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Future

White House To The World, Artificial Intelligence Is A Political Thing

Amid the summit hosted at the White House, and warning from AI experts, the world can't simply leave the machines to their own devices.

Three silhouettes with backpacks overlaid by a blue transparent cybersecurity screen.

Artificial Intelligence & Cybersecurity Symposium

Pierre Haski

-Analysis-

PARIS — It was a White House summit with significance on two very different levels. Vice President Kamala Harris gathered the major U.S. players in Artificial Intelligence, including Open AI, the company that developed the now infamous chatbot ChatGPT.

The meeting was interesting for having highlighted the role of the vice president, who has been given the task of leading policy on future technologies, just a few days after President Joe Biden launched his campaign for a second term, at the age of 80.

Indeed, Harris' role is all the more essential due to the president's advanced age; she automatically takes his place if he is incapacitated. And as the Democratic vice president has so far not “made an impression” over the past two years, she is being put forward on this topic. And what a topic it is...


Inimitable progress, incalculable risk

The heart of the meeting was on the 'risks' of this technology. Just as AI is crossing a threshold that raises massive questions, Geoffrey Hinton, one of the American “godfathers of artificial intelligence” resigned from his position as chief engineer at Google this week because of the dangers he sees in the technology.

This includes AI’s ability to improve with each interaction, constantly becoming more efficient. No human can match this rate of progress. In an interview with MIT, Hinton said, "These things will have learned everything from us, read all of Machiavelli’s books, and if they're smarter than us, they'll have no trouble manipulating us."

That sounds worrying, no?

This doesn't necessarily mean that, like in science fiction, the machines will take control over humans. But it does mean that they will significantly transform the way our societies function.

Vice President Kamala Harris sits at the head of a conference table with CEOs of AI companies on either side.

Vice President Kamala Harris with tech CEOs at the White House AI Summit

VP via Twitter

Double-edged sword

Two issues immediately come to mind: employment and democracy. The changes to employment are clear, but catastrophic predictions are not helpful. If jobs disappear as a result of the rise of artificial intelligence, which is already a reality, now is simply the time to prepare.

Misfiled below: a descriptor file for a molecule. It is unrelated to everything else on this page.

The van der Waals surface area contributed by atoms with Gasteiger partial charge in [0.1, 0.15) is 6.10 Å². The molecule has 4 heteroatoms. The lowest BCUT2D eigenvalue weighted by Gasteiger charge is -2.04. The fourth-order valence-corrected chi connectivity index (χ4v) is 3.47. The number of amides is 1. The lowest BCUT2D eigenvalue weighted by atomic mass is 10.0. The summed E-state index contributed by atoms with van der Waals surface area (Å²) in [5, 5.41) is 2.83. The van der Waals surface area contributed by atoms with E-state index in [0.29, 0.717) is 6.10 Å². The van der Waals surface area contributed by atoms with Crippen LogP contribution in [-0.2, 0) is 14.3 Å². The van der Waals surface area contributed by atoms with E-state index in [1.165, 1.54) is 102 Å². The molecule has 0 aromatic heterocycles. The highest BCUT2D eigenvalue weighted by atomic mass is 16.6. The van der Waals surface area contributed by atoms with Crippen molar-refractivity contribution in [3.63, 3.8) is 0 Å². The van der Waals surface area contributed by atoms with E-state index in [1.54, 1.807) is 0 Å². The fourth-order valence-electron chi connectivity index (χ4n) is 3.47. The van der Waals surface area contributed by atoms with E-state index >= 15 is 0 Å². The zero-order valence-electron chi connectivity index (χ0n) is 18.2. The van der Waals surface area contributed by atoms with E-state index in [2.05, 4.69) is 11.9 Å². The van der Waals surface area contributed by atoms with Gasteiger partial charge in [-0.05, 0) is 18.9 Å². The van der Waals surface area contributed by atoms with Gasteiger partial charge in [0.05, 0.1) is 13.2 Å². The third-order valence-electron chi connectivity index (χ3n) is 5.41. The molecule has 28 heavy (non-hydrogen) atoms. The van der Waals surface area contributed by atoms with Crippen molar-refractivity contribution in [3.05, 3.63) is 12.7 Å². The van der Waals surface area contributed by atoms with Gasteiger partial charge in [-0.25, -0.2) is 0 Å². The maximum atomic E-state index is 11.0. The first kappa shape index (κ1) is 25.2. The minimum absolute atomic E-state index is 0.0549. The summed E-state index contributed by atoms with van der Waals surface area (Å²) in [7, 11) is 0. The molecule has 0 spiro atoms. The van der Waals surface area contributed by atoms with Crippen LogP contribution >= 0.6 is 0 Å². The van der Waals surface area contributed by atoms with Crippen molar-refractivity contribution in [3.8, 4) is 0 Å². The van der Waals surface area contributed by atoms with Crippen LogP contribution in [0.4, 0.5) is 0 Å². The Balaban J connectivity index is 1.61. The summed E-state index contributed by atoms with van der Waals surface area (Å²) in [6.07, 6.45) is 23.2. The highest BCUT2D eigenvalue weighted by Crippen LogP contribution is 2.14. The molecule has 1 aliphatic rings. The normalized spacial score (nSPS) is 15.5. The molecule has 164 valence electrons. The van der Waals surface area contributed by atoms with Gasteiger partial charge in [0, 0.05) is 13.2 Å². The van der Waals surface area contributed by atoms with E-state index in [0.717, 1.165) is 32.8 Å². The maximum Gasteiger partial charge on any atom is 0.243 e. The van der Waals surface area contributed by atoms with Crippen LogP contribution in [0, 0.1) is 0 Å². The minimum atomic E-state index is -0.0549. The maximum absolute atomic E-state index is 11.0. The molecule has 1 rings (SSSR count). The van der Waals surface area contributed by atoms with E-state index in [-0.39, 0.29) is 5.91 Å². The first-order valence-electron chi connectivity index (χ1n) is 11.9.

Artificial intelligence can impact the reliability of information.

Its effects on democracy are equally pressing, and uncertain. We are already witnessing the damage that the chaotic rise of digital platforms has done to political debate. The manipulative operations of companies like Cambridge Analytica or more recently Team Jorge are known to us. They use technology in subtle ways to manipulate issues that are crucial for our society. This is a first taste of how artificial intelligence can impact the reliability of information.

New technologies benefit society immensely, especially in fields like medicine. But they are often a double-edged sword; what can save one life can destroy another. The conversation that began Thursday at the White House concerns all of us around the world: since the impact is societal, our political system must know how to respond.

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Economy

Why India Should Bet On A BRICS Future (And Let G20 Pass On By)

With the G20 in New Delhi around the corner, India risks finding itself the wrong side of history, and end up as an observer and not one of the drivers of a "once in a lifetime" change.

People walking by a conference room at the ​BRICS Summit in Sandton, South Africa on Aug. 24

BRICS Summit in Sandton, South Africa on Aug. 24

Pravin Sawhney

-Analysis-

NEW DELHIIndia may believe it is in strategic competition with China over leadership of the Global South but the recent BRICS meet made it clear who is calling the shots. Watching from afar, the U.S.-led G7 nations could see that China was the key determinant of the summit’s accomplishments and that their own influence over the developing world had diminished substantially.

The biggest unsaid gain made by China was the deft shifting of its global geopolitical game – based on "common prosperity and cooperative security" — from east Asia to the 54-nation African continent. The attendance of some 35 African nations at the Johannesburg summit as South Africa’s invitees, followed by 50 African nations attending the third China-Africa Peace and Security forum in Beijing on Aug. 29 is testimony to the attraction President Xi Jinping’s "Global Development Initiative" (GDI) and "Global Security Initiative" (GSI) hold for the Global South.

The focus of the China-Africa Peace and Security forum was on peacekeeping (most of China’s 2,700+ peacekeepers are in Africa), counterterrorism, cyber security, humanitarian aid and military education.

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